1 / Models of accomplishment

Many of our faculty members are famous, such as restorative justice pioneer Howard Zehr and Amish expert Steve Nolt. All hold graduate degrees from reputable accredited universities, some from “elite” places, such as Harvard, Princeton, Cornell, Notre Dame, and the University of California. Yet they choose to work in a Mennonite setting, preparing and challenging their students intellectually and spiritually to change the world.


A / ALAN KREIDER / GOSHEN, BA ’62 / HARVARD, AM ’65, PhD ‘71 / AMBS, professor of church history & mission / With wife Eleanor, was Mennonite missionary in the UK for 26 years; responsibilities included directing London Mennonite Centre and planting Wood Green Mennonite Church in London / Academic stints at Princeton University, Heidelberg University, University of Manchester, University of London, and University of Oxford, where he directed the Centre for the Study of Christianity and Culture from 1995 to 2000. / Views one of his earliest professors at Goshen, John S. Oyer, as a model – “his life was one of Anabaptist commitment, manifest integrity, and scrupulous scholarship.”

B / TED KOONTZ / BETHEL, BA ’69 / HARVARD, MDiv ’72, MA ’80, PhD ’85 / AMBS, professor of ethics & peace studies / “Some of the brightest students I met at Harvard Divinity School would not be good pastors, and some of the most gifted people I’ve met at AMBS – possessing relational, emotional and leadership strengths – would not be a good fit for Harvard, due to its heavy emphasis on book-based scholarship. Thankfully, AMBS cherishes both scholarship and relationships.”

C / ANITA STALTER / EMU, BS ’79 / MICHIGAN STATE, PhD ’97 / GOSHEN, vice-president for academic affairs & academic dean / Doctoral degree is in teaching, curriculum and educational policy. / Instrumental in establishing Goshen’s Center for Intercultural Teaching and Learning. / Collaborates with teaching and administrative colleagues “to design curriculum that incorporates the college’s Anabaptist vision, liberal arts foundation, and international resources to prepare students to assume leadership for the complex challenges we face in an increasingly globalized world.”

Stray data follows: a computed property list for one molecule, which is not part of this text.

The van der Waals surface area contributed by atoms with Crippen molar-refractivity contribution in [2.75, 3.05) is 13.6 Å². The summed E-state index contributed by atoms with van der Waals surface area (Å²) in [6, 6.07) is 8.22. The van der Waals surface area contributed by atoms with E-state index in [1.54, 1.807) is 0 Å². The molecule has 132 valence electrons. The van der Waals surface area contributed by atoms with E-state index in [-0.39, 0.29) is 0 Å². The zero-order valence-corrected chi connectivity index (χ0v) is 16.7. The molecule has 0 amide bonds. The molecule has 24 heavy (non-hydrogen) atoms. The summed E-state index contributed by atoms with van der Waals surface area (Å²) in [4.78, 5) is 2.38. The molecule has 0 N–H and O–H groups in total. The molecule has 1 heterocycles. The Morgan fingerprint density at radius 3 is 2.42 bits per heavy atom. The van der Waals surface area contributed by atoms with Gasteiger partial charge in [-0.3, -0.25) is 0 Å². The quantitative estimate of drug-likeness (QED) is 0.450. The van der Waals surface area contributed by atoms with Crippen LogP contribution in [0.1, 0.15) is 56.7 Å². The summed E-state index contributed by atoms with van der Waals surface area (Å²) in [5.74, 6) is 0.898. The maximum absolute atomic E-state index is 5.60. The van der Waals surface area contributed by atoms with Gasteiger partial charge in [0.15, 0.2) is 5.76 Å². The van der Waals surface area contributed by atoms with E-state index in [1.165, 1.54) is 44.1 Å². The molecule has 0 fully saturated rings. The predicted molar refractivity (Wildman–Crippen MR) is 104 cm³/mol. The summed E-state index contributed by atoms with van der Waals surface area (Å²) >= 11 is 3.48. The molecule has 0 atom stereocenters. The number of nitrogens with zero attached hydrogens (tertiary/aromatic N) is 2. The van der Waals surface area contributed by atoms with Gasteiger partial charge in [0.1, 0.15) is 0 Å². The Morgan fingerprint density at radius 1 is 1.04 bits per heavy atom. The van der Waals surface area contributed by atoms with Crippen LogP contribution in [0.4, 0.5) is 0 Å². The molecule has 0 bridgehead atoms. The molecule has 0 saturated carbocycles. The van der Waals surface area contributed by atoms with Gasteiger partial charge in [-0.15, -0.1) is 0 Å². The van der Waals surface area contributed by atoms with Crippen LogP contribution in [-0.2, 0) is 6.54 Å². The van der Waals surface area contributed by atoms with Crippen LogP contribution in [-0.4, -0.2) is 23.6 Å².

D / MAR Y SCHERTZ / GOSHEN, BA ’71 / VANDERBILT U., PhD ’93 / AMBS, New Testament professor / Lives near AMBS and loves her “great neighborhood, where a third are Hispanic, a third are African American, and a third are Caucasian.” / At Vanderbilt, enjoyed being in an ecumenical environment “with Lutherans, Catholics, Methodists, Jews and people who didn’t have any religious background,” enabling her to “hone my arguments for pacifist interpretations of the Scripture.” / Appreciates having three colleagues at AMBS who are Old and New Testament scholars.

2 / Student-centered ethos

Mennonite-college people do research, write books, produce art, direct plays and musical groups, speak at scholarly symposia, lead national and international associations. They are quoted by the national media on such matters as: non-military solutions to world conflict, alternatives to incarceration, the Christian approach to our environmental problems, ways to combine theory and practice, a cappella singing in four-part harmony, disaster relief, and much more. But nothing is more important to them than their students. They come first. As much as possible, professors include students in their out-of-classroom work.


A / SANDEE ZERGER / BETHEL, BA ’66 / U. of Kansas, PhD ’92 / HESSTON , vice-president of academics and academic dean / Fluent in Spanish, having attended a Spanish language school as a child in Puerto Rico, where her dentist-father was doing alternative service, and having taught ESL classes in Colombia for almost three years. / Grandfather, mother, father, sister, husband and sons also are Bethel alumni. / “Hesston’s students are the most geographically diverse of all the Mennonite colleges, partly because it’s a great place to start your college career, within an environment of close, warm relationships.”

B / BRADLEY KAUFMAN / GOSHEN, BA ’96 / U. OF IOWA, MA ’02 / HESSTON , director of instrumental music and Bel Canto Singers / With a graduate degree in choral conducting, Kauffman keeps up the strong European-Mennonite tradition of a cappella singing at Hesston; as director of a new wind ensemble, he is equally determined to build a strong instrumental program. / “Hesston is uniquely friendly and welcoming, making it a good place for everyone, but especially for students who need to test out the idea of college.”

3 / Life & learning, beyond academics